In the mold of the psychological-sexual thrillers of the late ’80s and early ’90s, James Foley’s Fear is a gender-reversed Fatal Attraction, with a strong measure of Cape Fear thrown into the formulaic mix. In his biggest screen role to date, Mark Wahlberg plays the Glenn Close character: a sexy intruder who becomes obsessed with a naive, sexually yearning girl and in due course torments her entire family.
The wonderful Reese Witherspoon plays Nicole Walker, an attractive teenager living with her architect father, Steve (William Petersen); stepmother, Laura (Amy Brenneman); and stepbrother, Toby (Christopher Gray). Her ideal man seems to materialize in the figure of David (Wahlberg), a sexy charmer she meets at a ‘rave’ party she attends with Margo (Alyssa Milano), her thrill-seeking best friend.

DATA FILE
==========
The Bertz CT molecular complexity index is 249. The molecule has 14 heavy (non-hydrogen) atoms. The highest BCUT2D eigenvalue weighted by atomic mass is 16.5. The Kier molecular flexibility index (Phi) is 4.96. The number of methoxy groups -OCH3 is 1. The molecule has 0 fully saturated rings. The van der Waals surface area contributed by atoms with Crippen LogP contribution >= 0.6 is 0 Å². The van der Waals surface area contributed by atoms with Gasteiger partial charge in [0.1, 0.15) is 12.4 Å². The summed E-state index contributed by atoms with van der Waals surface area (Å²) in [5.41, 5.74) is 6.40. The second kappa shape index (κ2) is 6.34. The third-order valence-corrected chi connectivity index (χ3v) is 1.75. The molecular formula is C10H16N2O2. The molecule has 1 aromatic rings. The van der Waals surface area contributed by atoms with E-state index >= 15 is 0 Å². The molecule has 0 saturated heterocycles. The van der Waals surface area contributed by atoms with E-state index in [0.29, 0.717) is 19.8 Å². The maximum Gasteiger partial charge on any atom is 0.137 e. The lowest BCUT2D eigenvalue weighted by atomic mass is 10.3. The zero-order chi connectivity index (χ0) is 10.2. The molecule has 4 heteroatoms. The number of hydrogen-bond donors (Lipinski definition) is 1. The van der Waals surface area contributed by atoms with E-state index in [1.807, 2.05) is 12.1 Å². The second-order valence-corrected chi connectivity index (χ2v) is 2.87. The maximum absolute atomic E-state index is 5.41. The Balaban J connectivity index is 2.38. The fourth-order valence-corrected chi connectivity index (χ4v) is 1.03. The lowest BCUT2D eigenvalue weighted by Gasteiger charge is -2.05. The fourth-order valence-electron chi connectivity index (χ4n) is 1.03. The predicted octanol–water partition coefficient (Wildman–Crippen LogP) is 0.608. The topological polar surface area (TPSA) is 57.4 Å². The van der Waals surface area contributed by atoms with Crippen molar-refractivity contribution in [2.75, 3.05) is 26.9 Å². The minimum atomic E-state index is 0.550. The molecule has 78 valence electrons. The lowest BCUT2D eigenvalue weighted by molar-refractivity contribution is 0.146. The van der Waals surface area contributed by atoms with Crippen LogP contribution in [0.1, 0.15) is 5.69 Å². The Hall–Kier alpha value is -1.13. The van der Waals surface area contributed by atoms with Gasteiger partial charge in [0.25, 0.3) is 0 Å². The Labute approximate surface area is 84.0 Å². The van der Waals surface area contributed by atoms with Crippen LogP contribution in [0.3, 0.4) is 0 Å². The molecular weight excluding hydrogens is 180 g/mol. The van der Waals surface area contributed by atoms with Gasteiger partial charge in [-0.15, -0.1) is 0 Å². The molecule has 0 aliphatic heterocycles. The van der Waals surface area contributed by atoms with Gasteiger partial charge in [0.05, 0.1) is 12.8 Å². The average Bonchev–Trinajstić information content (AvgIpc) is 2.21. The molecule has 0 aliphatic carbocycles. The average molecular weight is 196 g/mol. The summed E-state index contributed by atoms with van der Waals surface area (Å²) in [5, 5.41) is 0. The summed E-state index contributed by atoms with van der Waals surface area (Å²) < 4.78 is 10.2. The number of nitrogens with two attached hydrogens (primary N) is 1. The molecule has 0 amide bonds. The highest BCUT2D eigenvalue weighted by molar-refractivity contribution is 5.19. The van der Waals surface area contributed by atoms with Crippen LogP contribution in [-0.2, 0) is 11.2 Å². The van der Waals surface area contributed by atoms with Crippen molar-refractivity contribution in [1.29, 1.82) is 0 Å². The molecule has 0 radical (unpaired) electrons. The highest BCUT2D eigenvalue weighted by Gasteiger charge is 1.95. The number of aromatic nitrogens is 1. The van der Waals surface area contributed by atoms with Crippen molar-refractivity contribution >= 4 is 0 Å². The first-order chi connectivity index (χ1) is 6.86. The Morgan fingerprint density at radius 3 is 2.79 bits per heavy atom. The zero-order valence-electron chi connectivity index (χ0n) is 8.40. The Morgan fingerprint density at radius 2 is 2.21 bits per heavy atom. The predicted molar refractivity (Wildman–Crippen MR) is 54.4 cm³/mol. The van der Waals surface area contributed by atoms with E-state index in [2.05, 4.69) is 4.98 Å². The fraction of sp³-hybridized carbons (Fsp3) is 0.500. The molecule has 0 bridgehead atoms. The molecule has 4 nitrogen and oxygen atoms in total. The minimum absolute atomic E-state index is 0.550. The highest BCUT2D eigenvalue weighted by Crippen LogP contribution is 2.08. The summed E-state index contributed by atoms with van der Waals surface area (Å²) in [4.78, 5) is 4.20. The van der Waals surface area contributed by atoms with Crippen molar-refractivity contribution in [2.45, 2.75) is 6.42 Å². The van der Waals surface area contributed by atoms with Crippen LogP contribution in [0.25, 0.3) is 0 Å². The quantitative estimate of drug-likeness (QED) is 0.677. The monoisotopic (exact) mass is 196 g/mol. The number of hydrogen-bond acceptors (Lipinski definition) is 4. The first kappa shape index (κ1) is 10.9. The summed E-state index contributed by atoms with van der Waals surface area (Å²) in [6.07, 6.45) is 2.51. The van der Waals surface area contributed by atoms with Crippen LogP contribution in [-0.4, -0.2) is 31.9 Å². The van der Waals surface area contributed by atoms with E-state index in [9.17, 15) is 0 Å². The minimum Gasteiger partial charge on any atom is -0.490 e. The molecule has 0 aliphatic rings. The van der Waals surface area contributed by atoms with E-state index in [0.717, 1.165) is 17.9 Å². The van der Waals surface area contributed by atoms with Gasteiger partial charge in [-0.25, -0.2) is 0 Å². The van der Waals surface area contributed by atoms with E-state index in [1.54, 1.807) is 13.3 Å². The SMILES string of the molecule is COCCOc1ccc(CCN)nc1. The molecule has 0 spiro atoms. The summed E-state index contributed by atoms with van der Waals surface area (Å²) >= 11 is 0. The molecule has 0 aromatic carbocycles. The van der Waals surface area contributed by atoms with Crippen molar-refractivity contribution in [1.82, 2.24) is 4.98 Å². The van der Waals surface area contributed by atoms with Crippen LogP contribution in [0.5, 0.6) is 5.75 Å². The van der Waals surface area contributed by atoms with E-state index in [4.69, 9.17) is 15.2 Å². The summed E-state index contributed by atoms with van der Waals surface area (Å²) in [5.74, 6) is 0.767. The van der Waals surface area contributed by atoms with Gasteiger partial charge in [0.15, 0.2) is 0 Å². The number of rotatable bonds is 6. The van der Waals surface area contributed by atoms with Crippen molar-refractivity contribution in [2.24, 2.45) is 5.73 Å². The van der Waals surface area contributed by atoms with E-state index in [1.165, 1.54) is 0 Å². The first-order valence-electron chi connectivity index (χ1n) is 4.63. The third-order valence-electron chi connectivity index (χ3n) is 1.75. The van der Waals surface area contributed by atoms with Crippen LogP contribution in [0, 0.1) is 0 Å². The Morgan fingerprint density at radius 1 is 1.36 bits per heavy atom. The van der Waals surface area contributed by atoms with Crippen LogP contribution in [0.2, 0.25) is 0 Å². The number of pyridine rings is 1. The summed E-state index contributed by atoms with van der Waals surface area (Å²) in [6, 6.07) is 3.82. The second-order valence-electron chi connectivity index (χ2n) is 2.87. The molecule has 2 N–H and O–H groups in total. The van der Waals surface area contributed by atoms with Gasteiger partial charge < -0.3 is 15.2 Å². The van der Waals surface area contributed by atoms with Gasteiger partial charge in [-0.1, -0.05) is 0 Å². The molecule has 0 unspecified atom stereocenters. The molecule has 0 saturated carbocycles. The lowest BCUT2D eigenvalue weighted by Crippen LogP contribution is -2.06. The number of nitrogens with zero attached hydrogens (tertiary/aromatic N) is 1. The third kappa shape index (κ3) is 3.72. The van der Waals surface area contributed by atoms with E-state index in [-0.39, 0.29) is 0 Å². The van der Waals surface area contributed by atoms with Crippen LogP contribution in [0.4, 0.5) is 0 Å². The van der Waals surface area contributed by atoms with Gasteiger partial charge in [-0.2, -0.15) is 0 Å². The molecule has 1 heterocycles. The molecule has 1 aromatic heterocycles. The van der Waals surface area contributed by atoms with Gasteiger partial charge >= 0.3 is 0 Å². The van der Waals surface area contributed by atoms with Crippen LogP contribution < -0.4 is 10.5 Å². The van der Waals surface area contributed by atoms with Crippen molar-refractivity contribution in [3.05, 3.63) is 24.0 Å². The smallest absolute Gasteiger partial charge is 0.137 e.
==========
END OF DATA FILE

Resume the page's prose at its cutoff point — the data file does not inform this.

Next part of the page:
It doesn’t take long for David to reveal his darker, psychotic side. All along, Nicole’s dad senses that something is wrong with David, who’s not in school and appears to have no past.
In the first hour, the story perceptively explores tensions that might plague ordinary modern families. But after the initial ground-laying, the film follows the familiar path of its genre, with shrewdly if also predictably planted twists and turns. Foley’s stylishly elegant and efficient direction is at least a notch above the material’s level.